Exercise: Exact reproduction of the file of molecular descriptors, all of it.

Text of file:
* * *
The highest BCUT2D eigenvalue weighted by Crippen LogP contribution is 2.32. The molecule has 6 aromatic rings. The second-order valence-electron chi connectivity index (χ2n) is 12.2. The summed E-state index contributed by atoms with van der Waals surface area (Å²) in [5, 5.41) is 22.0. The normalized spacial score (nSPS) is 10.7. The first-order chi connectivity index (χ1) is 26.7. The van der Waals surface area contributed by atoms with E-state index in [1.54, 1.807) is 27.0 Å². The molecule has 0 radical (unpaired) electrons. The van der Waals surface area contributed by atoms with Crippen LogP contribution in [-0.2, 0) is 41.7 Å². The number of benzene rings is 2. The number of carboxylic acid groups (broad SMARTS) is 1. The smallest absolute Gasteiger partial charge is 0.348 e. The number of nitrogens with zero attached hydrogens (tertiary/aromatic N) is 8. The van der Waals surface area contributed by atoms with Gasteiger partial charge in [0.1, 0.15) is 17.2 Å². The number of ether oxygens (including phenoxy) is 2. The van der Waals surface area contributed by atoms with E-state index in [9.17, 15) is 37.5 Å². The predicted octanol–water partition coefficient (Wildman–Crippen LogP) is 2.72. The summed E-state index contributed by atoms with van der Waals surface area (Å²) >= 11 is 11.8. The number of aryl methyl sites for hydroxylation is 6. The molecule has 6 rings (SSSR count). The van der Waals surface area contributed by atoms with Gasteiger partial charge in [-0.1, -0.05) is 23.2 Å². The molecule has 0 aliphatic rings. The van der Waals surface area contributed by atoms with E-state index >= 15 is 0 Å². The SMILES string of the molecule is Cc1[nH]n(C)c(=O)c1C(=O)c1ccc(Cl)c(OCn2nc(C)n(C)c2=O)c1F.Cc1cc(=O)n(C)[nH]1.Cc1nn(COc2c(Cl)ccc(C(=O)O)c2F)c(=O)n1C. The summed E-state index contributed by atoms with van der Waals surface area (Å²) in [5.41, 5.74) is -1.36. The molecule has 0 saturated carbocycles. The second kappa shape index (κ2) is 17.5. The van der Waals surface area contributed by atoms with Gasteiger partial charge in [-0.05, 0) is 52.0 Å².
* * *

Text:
The highest BCUT2D eigenvalue weighted by Crippen LogP contribution is 2.32. The molecule has 6 aromatic rings. The second-order valence-electron chi connectivity index (χ2n) is 12.2. The summed E-state index contributed by atoms with van der Waals surface area (Å²) in [5, 5.41) is 22.0. The normalized spacial score (nSPS) is 10.7. The first-order chi connectivity index (χ1) is 26.7. The van der Waals surface area contributed by atoms with E-state index in [1.54, 1.807) is 27.0 Å². The molecule has 0 radical (unpaired) electrons. The van der Waals surface area contributed by atoms with Crippen LogP contribution in [-0.2, 0) is 41.7 Å². The number of benzene rings is 2. The number of carboxylic acid groups (broad SMARTS) is 1. The smallest absolute Gasteiger partial charge is 0.348 e. The number of nitrogens with zero attached hydrogens (tertiary/aromatic N) is 8. The van der Waals surface area contributed by atoms with Gasteiger partial charge in [0.1, 0.15) is 17.2 Å². The number of ether oxygens (including phenoxy) is 2. The van der Waals surface area contributed by atoms with E-state index in [9.17, 15) is 37.5 Å². The predicted octanol–water partition coefficient (Wildman–Crippen LogP) is 2.72. The summed E-state index contributed by atoms with van der Waals surface area (Å²) >= 11 is 11.8. The number of aryl methyl sites for hydroxylation is 6. The molecule has 6 rings (SSSR count). The van der Waals surface area contributed by atoms with Gasteiger partial charge in [-0.1, -0.05) is 23.2 Å². The molecule has 0 aliphatic rings. The van der Waals surface area contributed by atoms with E-state index >= 15 is 0 Å². The SMILES string of the molecule is Cc1[nH]n(C)c(=O)c1C(=O)c1ccc(Cl)c(OCn2nc(C)n(C)c2=O)c1F.Cc1cc(=O)n(C)[nH]1.Cc1nn(COc2c(Cl)ccc(C(=O)O)c2F)c(=O)n1C. The summed E-state index contributed by atoms with van der Waals surface area (Å²) in [5.41, 5.74) is -1.36. The molecule has 0 saturated carbocycles. The second kappa shape index (κ2) is 17.5. The van der Waals surface area contributed by atoms with Gasteiger partial charge in [-0.05, 0) is 52.0 Å².